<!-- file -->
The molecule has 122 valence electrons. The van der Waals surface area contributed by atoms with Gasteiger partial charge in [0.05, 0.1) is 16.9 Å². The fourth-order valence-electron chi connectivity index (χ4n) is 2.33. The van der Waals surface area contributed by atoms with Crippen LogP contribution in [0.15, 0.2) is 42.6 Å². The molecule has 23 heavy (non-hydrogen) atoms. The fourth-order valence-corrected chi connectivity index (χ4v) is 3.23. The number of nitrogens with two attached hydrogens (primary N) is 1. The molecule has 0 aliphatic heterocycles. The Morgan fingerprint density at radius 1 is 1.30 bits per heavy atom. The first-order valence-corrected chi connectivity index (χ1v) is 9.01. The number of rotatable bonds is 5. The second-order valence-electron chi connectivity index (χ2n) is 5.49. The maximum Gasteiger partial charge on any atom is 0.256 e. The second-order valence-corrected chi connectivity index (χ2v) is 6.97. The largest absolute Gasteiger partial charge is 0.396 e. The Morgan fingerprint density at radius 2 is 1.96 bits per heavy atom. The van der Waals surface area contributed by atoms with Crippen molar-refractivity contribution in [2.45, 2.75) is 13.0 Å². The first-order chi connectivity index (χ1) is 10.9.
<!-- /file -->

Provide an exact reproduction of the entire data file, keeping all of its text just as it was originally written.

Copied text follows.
The molecule has 122 valence electrons. The van der Waals surface area contributed by atoms with Gasteiger partial charge in [0.05, 0.1) is 16.9 Å². The fourth-order valence-electron chi connectivity index (χ4n) is 2.33. The van der Waals surface area contributed by atoms with Crippen LogP contribution in [0.15, 0.2) is 42.6 Å². The molecule has 23 heavy (non-hydrogen) atoms. The fourth-order valence-corrected chi connectivity index (χ4v) is 3.23. The number of nitrogens with two attached hydrogens (primary N) is 1. The molecule has 0 aliphatic heterocycles. The Morgan fingerprint density at radius 1 is 1.30 bits per heavy atom. The first-order valence-corrected chi connectivity index (χ1v) is 9.01. The number of rotatable bonds is 5. The second-order valence-electron chi connectivity index (χ2n) is 5.49. The maximum Gasteiger partial charge on any atom is 0.256 e. The second-order valence-corrected chi connectivity index (χ2v) is 6.97. The largest absolute Gasteiger partial charge is 0.396 e. The Morgan fingerprint density at radius 2 is 1.96 bits per heavy atom. The van der Waals surface area contributed by atoms with Crippen molar-refractivity contribution in [2.45, 2.75) is 13.0 Å². The first-order chi connectivity index (χ1) is 10.9.